Chess Terms
Chess Terms
Major Piece

Major Piece

There are six pieces in chess: the king, queen, rook, bishop, knight, and pawn. But what is a major piece if it's not on the list? And why is the concept of major pieces important? Read on to find out.


What Is A Major Piece?

A major piece is a collective term for queens and rooks, as opposed to the weaker bishops and knights, which are known as the minor pieces.

The major pieces are the only ones that can move a full rank or file on a single turn. One major piece is enough to checkmate a lone king, while one minor piece is not.

The major pieces highlighted at the beginning of the game. White and Black both get one queen and two rooks.

Why Are Major Pieces Important?

Knowing how to properly value the pieces is an important part of playing chess. Regarding the major pieces, two rooks are worth about the same as a queen.

As implied by being a major piece, the rook is usually worth more than either of the minor pieces. Intentionally giving up a rook for a minor piece to try and gain a different advantage is known as sacrificing the exchange.

GM Garry Kasparov captured the light-squared bishop (a minor piece) with his rook (a major piece), thus sacrificing the exchange.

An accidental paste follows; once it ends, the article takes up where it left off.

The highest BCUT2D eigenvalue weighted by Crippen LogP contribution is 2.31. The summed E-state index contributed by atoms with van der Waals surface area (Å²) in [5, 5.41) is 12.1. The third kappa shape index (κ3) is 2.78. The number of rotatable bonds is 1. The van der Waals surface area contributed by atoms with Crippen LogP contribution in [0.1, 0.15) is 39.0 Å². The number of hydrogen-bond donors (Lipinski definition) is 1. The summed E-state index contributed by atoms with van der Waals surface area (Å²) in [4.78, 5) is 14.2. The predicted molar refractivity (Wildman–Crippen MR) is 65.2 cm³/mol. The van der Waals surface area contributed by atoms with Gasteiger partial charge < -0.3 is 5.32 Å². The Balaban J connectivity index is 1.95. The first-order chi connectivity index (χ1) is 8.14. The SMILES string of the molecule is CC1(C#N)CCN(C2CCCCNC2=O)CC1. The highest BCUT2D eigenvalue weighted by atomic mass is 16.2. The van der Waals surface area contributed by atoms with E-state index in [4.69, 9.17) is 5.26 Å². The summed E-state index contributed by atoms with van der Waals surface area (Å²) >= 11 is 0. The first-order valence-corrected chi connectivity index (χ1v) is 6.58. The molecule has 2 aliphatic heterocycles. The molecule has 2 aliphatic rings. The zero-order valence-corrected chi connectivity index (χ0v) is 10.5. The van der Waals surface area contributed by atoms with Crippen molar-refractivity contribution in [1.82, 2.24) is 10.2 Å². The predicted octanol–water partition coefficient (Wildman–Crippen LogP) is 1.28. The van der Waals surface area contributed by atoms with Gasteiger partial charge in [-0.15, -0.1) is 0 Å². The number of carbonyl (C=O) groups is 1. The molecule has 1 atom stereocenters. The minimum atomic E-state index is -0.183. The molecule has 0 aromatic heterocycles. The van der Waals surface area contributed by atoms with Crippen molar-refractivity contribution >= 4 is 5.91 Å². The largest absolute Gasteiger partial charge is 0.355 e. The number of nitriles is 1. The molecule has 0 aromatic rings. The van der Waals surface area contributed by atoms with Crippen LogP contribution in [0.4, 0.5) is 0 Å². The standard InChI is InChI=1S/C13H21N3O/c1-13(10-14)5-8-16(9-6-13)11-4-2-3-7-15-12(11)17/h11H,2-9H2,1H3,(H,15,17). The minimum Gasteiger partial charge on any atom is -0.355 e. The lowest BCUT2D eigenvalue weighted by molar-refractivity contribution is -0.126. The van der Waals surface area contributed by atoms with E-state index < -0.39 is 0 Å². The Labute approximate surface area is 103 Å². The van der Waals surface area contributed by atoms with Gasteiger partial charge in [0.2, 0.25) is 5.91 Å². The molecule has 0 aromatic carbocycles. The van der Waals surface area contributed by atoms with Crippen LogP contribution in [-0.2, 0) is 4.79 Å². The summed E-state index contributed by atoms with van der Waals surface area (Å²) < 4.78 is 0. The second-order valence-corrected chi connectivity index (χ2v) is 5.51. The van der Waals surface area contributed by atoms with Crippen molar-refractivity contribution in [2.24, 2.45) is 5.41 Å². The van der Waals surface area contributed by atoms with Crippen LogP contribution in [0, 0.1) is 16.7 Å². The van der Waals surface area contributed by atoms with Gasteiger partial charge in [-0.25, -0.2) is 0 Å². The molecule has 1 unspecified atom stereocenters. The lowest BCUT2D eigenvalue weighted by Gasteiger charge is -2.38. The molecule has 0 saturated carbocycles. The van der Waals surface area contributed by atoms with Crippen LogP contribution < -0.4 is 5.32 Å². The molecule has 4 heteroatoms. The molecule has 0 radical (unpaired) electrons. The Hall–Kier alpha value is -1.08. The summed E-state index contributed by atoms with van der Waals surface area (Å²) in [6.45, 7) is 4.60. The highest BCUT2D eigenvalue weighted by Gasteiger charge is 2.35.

Generally, however, a rook is inferior to two minor pieces. A queen is usually far superior to two minor pieces.

A rook is way behind three minor pieces, while a queen can be worth more or less than three minor pieces depending on the position. Two rooks vs. three minor pieces rarely happens, but the value would depend on which group is working better together.

The queen is much better than one rook, slightly better than one rook and one minor piece, and usually worse than one rook and two minor pieces, or two rooks and one minor piece. All of these are general rules and not always the case, however.

Black lost the queen but has an extra rook, an extra bishop, and an extra pawn. The position is about equal.

It's also worth noting that a single major piece (either queen or rook) and a king will always be able to force checkmate against a lone king. (Neither of the minor pieces is capable of this.)

Test

Q1: How many major pieces are on the board in this position? How many does White have? Black?

A1: There are three major pieces on the board. White has two major pieces, the two rooks. Black has one major piece, the queen.

Q2: Can Black force checkmate on the next turn in this position? Play the puzzle to see the answer!

Conclusion

Now you know what the major pieces are, how they're different from minor pieces, and why they're important. Learn more about major pieces and their value with this Lesson from GM Larry Kaufman!

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